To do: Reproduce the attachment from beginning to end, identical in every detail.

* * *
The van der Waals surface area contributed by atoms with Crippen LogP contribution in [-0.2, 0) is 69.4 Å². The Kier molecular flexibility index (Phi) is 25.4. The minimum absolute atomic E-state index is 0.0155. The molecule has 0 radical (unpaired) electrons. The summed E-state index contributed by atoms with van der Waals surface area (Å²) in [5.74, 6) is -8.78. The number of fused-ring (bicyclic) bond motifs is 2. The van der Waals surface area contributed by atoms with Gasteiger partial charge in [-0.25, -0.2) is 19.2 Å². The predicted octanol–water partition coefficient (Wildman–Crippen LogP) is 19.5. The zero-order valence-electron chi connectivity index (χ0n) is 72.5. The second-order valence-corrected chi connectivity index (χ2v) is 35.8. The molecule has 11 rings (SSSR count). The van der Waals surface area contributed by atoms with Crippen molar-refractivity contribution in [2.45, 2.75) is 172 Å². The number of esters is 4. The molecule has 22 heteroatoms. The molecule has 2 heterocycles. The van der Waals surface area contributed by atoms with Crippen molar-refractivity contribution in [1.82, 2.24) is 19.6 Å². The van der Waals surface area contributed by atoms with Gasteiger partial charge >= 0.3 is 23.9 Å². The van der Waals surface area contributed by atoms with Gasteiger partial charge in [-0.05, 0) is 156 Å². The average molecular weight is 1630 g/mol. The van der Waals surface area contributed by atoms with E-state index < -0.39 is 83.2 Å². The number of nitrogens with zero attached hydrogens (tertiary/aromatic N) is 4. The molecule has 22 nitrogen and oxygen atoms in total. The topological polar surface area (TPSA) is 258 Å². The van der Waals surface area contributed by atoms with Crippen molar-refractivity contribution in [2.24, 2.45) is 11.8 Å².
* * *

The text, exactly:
The van der Waals surface area contributed by atoms with Crippen LogP contribution in [-0.2, 0) is 69.4 Å². The Kier molecular flexibility index (Phi) is 25.4. The minimum absolute atomic E-state index is 0.0155. The molecule has 0 radical (unpaired) electrons. The summed E-state index contributed by atoms with van der Waals surface area (Å²) in [5.74, 6) is -8.78. The number of fused-ring (bicyclic) bond motifs is 2. The van der Waals surface area contributed by atoms with Gasteiger partial charge in [-0.25, -0.2) is 19.2 Å². The predicted octanol–water partition coefficient (Wildman–Crippen LogP) is 19.5. The zero-order valence-electron chi connectivity index (χ0n) is 72.5. The second-order valence-corrected chi connectivity index (χ2v) is 35.8. The molecule has 11 rings (SSSR count). The van der Waals surface area contributed by atoms with Crippen molar-refractivity contribution in [2.45, 2.75) is 172 Å². The number of esters is 4. The molecule has 22 heteroatoms. The molecule has 2 heterocycles. The van der Waals surface area contributed by atoms with Crippen molar-refractivity contribution in [1.82, 2.24) is 19.6 Å². The van der Waals surface area contributed by atoms with Gasteiger partial charge >= 0.3 is 23.9 Å². The van der Waals surface area contributed by atoms with Gasteiger partial charge in [-0.05, 0) is 156 Å². The average molecular weight is 1630 g/mol. The van der Waals surface area contributed by atoms with E-state index < -0.39 is 83.2 Å². The number of nitrogens with zero attached hydrogens (tertiary/aromatic N) is 4. The molecule has 22 nitrogen and oxygen atoms in total. The topological polar surface area (TPSA) is 258 Å². The van der Waals surface area contributed by atoms with Crippen molar-refractivity contribution in [2.24, 2.45) is 11.8 Å².